Talent on Tap – Noel Bass Shines a Light on the Bears On Pine Ridge

We all share a common goal, to have a happy life. Much like a giant redwood tree in the forest, in life we have some of our branches stripped. We can continue to stand tall and to keep reaching higher or we can focus on our missing branches and lose sight of the positives we still have within ourselves and the strength it took to grow this tall. If we were all trees, we would all have the same chance to grow tall and strong… but we’re not and the world is more complicated and more unjust. There are marginalized  communities that most of the country has turned their backs on, the Indigenous People, First Nations, American Natives and the proud people living on reservations. I have never forgotten who was here first in this country and that I am still a guest. So why has the government let so many Indigenous down. We are all living in a pandemic but there is another one that hasn’t had the attention it deserves – suicide on reservations. In Canada, suicide amongst Indigenous are 3 times higher than the rest of the population and in the US its 4 times higher. This is a pandemic that requires us as a country to help curve the line. How can we consider ourselves a proud country if we’ve forgotten and ignored the marginalized?


Noel Bass has made a film that is long overdue. The Bears on Pine Ridge is a heartbreaking film that addresses an increased spike in suicide amongst the American Native youths living on reservations. The reservation on Pine Ridge has seen more than 6 suicides in 3 months. It’s incomprehensible and rather than wait for the government to step in, they’ve incorporated their own unique program to stop it at the root. The Bears on Pine Ridge explores the distressing statistics of Native youth suicide plaguing the Pine Ridge Reservation in South Dakota. The film highlights the efforts of the highly respected Oglala Lakota community leader ‘Tiny’ DeCory, who oversees her Native youth performance group known as ‘The Bear Program.’ The program employs the use of life-size mascot bears and other animals that dance and perform comedy sketches for the benefit of Native youth, to empower them and bring joy to their lives of struggle. 


I spoke to Noel Bass about this incredibly insightful film. Although it’s American, the issues addressed in the film, mirror our own issues of youth suicide on our Canadian reservations as well. It was screening at the Pendance Film Festival in Canada, so we  worked the angle.  


HNMAG “Why did you want to make this documentary?”

NOEL “I get asked that question often, sometimes in the early stages of the documentary, the middle to 2 years later. I think a good question is, why aren’t there more people covering it. There are journalist’s that will go through in the summer, when the weathers more pleasant and do these 1-2 day interviews with Tiny DeCory, the main subject in the film, or they’ll cover it from a distance – like a newscaster on the side of the road.  There has been coverage on it but in terms of a documentary, where you’re spending years with the community covering the issue. To answer your question though, I went through depression in my twenties and I couldn’t get out of it. There were days where you’d wake up and feel fine, like it was gone and then an hour later it’s back. Because there were those moments of brightness, I thought I could take it on myself. I never took any medication or sought out counselling. In America, there isn’t any free healthcare, so when you’re in your 20’s you have to figure something out and I didn’t want to do that. It started to become part of my identity, I started listening to music that was depressing and began to dwell on it. When you do that, you start shutting out your friends and even family members. It eventually opened my eyes to mental health and I started my own research into psychology to try to figure it out… which led me to the issue of suicide and how Native Americans are 4 times as likely to commit it. That in turn, led me to Pine Ridge because they had been impacted so much and were quite outspoken about it, which led me to the story.”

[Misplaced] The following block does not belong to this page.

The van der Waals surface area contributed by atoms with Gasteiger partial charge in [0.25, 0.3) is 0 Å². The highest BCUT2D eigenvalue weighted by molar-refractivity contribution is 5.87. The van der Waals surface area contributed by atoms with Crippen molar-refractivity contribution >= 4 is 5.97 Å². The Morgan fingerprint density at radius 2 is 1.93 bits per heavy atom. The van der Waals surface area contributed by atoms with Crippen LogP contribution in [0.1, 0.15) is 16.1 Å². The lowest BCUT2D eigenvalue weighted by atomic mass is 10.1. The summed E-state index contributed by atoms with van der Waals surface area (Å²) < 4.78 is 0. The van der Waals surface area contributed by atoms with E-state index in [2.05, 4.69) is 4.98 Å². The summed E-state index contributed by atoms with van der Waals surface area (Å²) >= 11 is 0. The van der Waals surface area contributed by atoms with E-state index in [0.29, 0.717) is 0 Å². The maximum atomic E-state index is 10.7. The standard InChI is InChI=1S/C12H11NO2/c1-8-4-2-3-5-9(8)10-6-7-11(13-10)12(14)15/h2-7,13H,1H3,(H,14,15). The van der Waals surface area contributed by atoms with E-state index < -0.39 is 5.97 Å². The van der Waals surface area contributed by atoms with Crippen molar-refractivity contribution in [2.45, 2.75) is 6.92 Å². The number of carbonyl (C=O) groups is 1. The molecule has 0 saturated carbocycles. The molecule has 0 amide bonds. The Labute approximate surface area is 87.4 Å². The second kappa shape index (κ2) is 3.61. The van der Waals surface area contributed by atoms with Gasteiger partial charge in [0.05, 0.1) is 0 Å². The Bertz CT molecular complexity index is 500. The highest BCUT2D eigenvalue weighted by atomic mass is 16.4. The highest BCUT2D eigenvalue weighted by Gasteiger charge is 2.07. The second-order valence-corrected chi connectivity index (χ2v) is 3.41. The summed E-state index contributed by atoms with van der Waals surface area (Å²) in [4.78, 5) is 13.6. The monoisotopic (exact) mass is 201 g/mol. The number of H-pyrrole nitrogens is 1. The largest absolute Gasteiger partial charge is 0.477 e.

HNMAG “What did you learn from making this film that you didn’t know before?”

NOEL “I learned about the culture and how the historical things that have happened, are directly related to what is happening now. You can take suicide and mental health and in the western culture, it might be perceived as a unique situation – so let’s take them to therapy, treat them with medication that best suits them and boom, you’re done. In their situations, because its directly related to historical traumas – its impossible to fix… quickly. When you’re stuck in a maze with no exit, it can feel hopeless. When you’re feeling hopeless and the youth are looking at the future and can’t find their direction, because every structure that’s been set up, their education, life of poverty, their family, homelife and social circles has all been damaged. There’s no amount of medication or therapy that’s going to fix that. It’s also an identity issue when these youth look on their phones, they’re able to see the privileged world – the things we have, the travel photos, the new gadgets or people going off to college. They’re watching all these things that they’d like to do… and can’t identify with it.”        


HNMAG “Is there any government support or intervention of any kind available?” 

NOEL “The problem is that these reservations are somewhat isolated and put on big plots of land. Those plots of land are then surrounded by farm/grazing land for miles and miles. South Dakota is not even on the map for a lot of Americans. The federal government does have the IHS health system, which is the Indian Health System – which they’re responsible for funding but they do such a poor job at it. This is by way of treaty that they’ve signed, to not go to war but instead have peace, in return for your people and generations to come, to be provided with good health care. Once that treaty is signed, America does as little as possible to honour it and in fact have done things to dishonour it – such as taking a big portion of the land back, that was signed in the treaty. They’re allowed to have a casino but they’re built in the middle of nowhere, so many times you’ll find that it’s only the locals that are spending their money there. The majority of their education system is state run and they’re learning the same history as any other kid in South Dakota, instead of any of their traditional history or the atrocities that have happened through George Washington, Jefferson and others.”